Sniffing Android apps network traffic

Back in the days, it was really easy to sniff the network traffic made by the Apps in Android. You could do it in a few minutes by adding mitmproxy’s certificate and setting the HTTP proxy on your wifi network settings. That was it. But things have changed (for good) and that’s no longer the case. However, I still want to sniff the network traffic made by the Apps in Android.

How? Well, I can no longer use my smartphone to do it, but I can set up the Android emulator, install the application via the Google Play Store and sniff the network traffic it generates on my PC \o/

Let’s get started. First, install the Android SDK and create an Android virtual device using Android API 30 and x86 architecture (any API and any architecture is fine). However, we need an image without Google Play Store preinstalled as we need a writable /system folder to inject mitmproxy’s certificate later. That’s okay, because we’ll install the Play Store manually.

echo no | ./Android/Sdk/tools/bin/avdmanager create avd -n Pixel_5_API_30 --abi google_apis/x86 --package 'system-images;android-30;google_apis;x86'

Start the virtual device with the additional -writable-system flag which permits us to make /system writable. I also have to unset QT_QPA_PLATFORM= because I’m on wayland and the emulator doesn’t support it.

QT_QPA_PLATFORM= ./Android/Sdk/emulator/emulator @Pixel_5_API_30 -writable-system

Now let’s download the OpenGAPPs that match our API and architecture. Select the pico variant because we don’t need anything else, just the Play Store.

curl -OL ''

We’ve to decompress it in order to get and push Phonesky.apk to the virtual device. We also need to whitelist its permissions (thank you to the MinMicroG guys).

lzip -d Core/vending-x86.tar.lz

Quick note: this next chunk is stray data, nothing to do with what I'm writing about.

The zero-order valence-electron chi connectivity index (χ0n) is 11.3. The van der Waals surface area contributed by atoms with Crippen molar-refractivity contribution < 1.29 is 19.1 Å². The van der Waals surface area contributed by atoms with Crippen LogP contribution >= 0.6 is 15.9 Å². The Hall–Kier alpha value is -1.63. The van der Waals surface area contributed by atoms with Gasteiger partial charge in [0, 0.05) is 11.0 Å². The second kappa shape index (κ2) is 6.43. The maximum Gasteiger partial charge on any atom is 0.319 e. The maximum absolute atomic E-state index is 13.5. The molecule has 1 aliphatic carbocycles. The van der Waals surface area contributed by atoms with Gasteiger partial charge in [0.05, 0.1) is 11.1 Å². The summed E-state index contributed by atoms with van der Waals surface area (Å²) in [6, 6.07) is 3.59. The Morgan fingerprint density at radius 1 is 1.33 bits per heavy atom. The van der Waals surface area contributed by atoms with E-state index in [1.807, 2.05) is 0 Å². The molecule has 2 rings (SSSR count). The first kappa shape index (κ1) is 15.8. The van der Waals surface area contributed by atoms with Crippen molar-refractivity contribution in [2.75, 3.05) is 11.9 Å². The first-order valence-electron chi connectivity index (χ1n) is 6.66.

tar xf vending-x86.tar
adb root
adb shell avbctl disable-verification # adb disable-verity makes the emulator crash
adb reboot
adb wait-for-device
adb root
adb remount
adb push vending-x86/nodpi/priv-app/Phonesky/Phonesky.apk /system/priv-app/
curl -O
adb push /system/etc/permissions/

Now, create a dedicated user to run mitmproxy as it’s written in the documentation:

sudo useradd --create-home mitmproxyuser
sudo iptables -t nat -A OUTPUT -p tcp -m owner ! --uid-owner mitmproxyuser --dport 80 -j REDIRECT --to-port 8080
sudo iptables -t nat -A OUTPUT -p tcp -m owner ! --uid-owner mitmproxyuser --dport 443 -j REDIRECT --to-port 8080
sudo -u mitmproxyuser -H bash -c 'mitmproxy --mode transparent --showhost --set block_global=false'

Mandatory copy’n’paste from the mitmproxy documentation page: > Note, as soon as you add the iptables rules, you won’t be able to perform successful network calls until you start mitmproxy.

At this point we are almost there, we just need another step to add the mitmproxy certificate as it’s written in the documentation page:

hashed_name=`sudo openssl x509 -inform PEM -subject_hash_old -in ~mitmproxyuser/.mitmproxy/mitmproxy-ca-cert.cer | head -1`
sudo adb push ~mitmproxyuser/.mitmproxy/mitmproxy-ca-cert.cer /system/etc/security/cacerts/$hashed_name.0
adb shell chmod 664 /system/etc/security/cacerts/$hashed_name.0
adb reboot

You should now have the Play Store, login with your Google account and install the App you need.

That’s it! Happy sniffing!

Tags: android, privacy, howto

By Andrea Scarpino on 2022-09-15

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